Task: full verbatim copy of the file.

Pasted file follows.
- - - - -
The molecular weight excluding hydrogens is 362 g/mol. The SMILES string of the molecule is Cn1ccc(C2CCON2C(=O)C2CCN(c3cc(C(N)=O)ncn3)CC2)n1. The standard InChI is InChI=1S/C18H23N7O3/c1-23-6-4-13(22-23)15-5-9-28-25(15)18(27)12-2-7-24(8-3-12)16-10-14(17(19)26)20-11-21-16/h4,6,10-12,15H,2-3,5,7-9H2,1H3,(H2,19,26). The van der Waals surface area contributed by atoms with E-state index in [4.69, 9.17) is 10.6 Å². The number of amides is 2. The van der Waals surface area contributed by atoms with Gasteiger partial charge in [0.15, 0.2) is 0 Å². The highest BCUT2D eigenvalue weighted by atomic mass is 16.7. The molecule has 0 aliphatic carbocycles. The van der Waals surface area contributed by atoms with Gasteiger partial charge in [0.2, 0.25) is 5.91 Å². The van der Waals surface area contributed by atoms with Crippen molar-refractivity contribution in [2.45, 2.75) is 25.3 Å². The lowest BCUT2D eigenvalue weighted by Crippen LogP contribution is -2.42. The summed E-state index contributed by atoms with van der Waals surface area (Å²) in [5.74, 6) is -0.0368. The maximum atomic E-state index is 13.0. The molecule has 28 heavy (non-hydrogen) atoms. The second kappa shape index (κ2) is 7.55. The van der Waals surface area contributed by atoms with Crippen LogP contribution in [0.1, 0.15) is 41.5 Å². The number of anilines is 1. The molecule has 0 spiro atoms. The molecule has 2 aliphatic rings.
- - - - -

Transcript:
The molecular weight excluding hydrogens is 362 g/mol. The SMILES string of the molecule is Cn1ccc(C2CCON2C(=O)C2CCN(c3cc(C(N)=O)ncn3)CC2)n1. The standard InChI is InChI=1S/C18H23N7O3/c1-23-6-4-13(22-23)15-5-9-28-25(15)18(27)12-2-7-24(8-3-12)16-10-14(17(19)26)20-11-21-16/h4,6,10-12,15H,2-3,5,7-9H2,1H3,(H2,19,26). The van der Waals surface area contributed by atoms with E-state index in [4.69, 9.17) is 10.6 Å². The number of amides is 2. The van der Waals surface area contributed by atoms with Gasteiger partial charge in [0.15, 0.2) is 0 Å². The highest BCUT2D eigenvalue weighted by atomic mass is 16.7. The molecule has 0 aliphatic carbocycles. The van der Waals surface area contributed by atoms with Gasteiger partial charge in [0.2, 0.25) is 5.91 Å². The van der Waals surface area contributed by atoms with Crippen molar-refractivity contribution in [2.45, 2.75) is 25.3 Å². The lowest BCUT2D eigenvalue weighted by Crippen LogP contribution is -2.42. The summed E-state index contributed by atoms with van der Waals surface area (Å²) in [5.74, 6) is -0.0368. The maximum atomic E-state index is 13.0. The molecule has 28 heavy (non-hydrogen) atoms. The second kappa shape index (κ2) is 7.55. The van der Waals surface area contributed by atoms with Crippen LogP contribution in [0.1, 0.15) is 41.5 Å². The number of anilines is 1. The molecule has 0 spiro atoms. The molecule has 2 aliphatic rings.